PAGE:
These numbers are still significantly lower than during the peak in 2015, when South Africa alone lost 1 175 rhinos to poaching.
By the end of 2021, Africa conserved an estimated 22 137 rhinos, which comprised 6 195 black and 15 942 white rhinos. Further, 218 black and 1 077 white rhinos are in ex situ collections (zoological gardens), resulting in 23 432 African rhinos worldwide at the end of 2021.
Data analysed for range and consumer states suggests that, on average, between 575 and 923 African rhino horns entered illegal trade markets each year between 2018 and 2020, compared to about 2 378 per year between 2016 and 2017.
However, in 2019, before the Covid-19 outbreak, the reported seized weight of illegal rhino specimens reached its highest point of the decade, “perhaps due to increased regulations and law enforcement efforts”.
While range and consumer countries most affected by illegal trade remained the same as in previous reports, the lack of consistent reporting by some countries still limits the ability to better understand patterns of illegal trade in rhino horns.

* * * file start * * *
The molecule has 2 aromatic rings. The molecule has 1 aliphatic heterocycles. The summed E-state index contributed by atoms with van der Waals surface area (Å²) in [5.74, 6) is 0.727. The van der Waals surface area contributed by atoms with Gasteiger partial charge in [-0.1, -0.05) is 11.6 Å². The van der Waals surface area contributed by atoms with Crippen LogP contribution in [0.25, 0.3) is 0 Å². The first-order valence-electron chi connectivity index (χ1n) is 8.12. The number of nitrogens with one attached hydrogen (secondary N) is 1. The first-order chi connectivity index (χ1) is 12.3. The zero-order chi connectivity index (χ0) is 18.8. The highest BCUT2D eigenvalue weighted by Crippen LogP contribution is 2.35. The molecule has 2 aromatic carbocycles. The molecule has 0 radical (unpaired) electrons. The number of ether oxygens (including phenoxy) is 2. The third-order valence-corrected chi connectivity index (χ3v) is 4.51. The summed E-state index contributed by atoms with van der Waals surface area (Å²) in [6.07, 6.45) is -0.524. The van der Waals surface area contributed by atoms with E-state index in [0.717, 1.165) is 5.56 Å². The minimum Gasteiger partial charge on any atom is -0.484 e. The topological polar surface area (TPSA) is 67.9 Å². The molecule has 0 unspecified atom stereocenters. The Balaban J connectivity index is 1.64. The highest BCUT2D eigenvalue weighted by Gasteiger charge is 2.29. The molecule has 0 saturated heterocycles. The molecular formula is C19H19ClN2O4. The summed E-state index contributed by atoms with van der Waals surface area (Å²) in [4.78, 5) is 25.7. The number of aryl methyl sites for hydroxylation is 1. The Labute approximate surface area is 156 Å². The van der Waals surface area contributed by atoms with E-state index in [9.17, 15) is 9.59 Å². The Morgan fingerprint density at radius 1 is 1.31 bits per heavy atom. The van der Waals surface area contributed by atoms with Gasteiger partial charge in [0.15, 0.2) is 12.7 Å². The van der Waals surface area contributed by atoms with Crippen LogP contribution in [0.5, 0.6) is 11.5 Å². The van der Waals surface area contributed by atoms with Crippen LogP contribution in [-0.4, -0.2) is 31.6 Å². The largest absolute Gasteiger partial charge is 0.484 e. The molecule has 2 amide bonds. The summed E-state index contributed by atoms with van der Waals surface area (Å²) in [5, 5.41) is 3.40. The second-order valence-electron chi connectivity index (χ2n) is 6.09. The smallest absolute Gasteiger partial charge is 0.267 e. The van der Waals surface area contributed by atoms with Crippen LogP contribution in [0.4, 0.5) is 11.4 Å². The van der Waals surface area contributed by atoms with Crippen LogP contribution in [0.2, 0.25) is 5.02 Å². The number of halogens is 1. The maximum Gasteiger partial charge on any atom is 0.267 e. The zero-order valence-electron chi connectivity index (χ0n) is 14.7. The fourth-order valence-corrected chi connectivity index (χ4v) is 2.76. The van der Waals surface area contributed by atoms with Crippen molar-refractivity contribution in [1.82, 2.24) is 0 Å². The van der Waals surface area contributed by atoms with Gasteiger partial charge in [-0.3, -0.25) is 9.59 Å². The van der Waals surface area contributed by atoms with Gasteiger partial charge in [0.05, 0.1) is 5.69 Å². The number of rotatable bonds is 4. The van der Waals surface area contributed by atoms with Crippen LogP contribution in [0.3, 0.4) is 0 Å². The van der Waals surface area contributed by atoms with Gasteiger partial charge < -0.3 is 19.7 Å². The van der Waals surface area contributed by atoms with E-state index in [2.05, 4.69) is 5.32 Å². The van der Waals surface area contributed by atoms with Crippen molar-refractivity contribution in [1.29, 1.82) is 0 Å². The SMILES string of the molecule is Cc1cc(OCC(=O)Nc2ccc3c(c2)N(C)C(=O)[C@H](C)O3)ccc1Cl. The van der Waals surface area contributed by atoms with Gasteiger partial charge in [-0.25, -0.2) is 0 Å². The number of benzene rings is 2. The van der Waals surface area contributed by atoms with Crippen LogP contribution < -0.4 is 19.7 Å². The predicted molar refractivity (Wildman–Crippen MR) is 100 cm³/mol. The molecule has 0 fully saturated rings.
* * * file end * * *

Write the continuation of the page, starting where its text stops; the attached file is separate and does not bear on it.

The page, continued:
“Overall better reporting of seizure data will help us quantify the extent of horns entering illegal trade for future reports,” said Sabri Zain, director of policy at Traffic. “Although we cannot say with exact certainty what impact Covid-19 restrictions have had on rhino horn trade, 2020 did represent an abnormal year with low levels of reported illegal activity, law enforcement and government reporting. The continued and consistent monitoring of illegal trade is vital,” said Zain, adding that the need for greater sharing of critical information such as DNA samples among countries affected by the illegal trade in rhino specimens.
Rhino range states reported 1 588 rhino-related arrests from 2018 to 2021, together with 751 prosecutions and 300 convictions.
South Africa bears brunt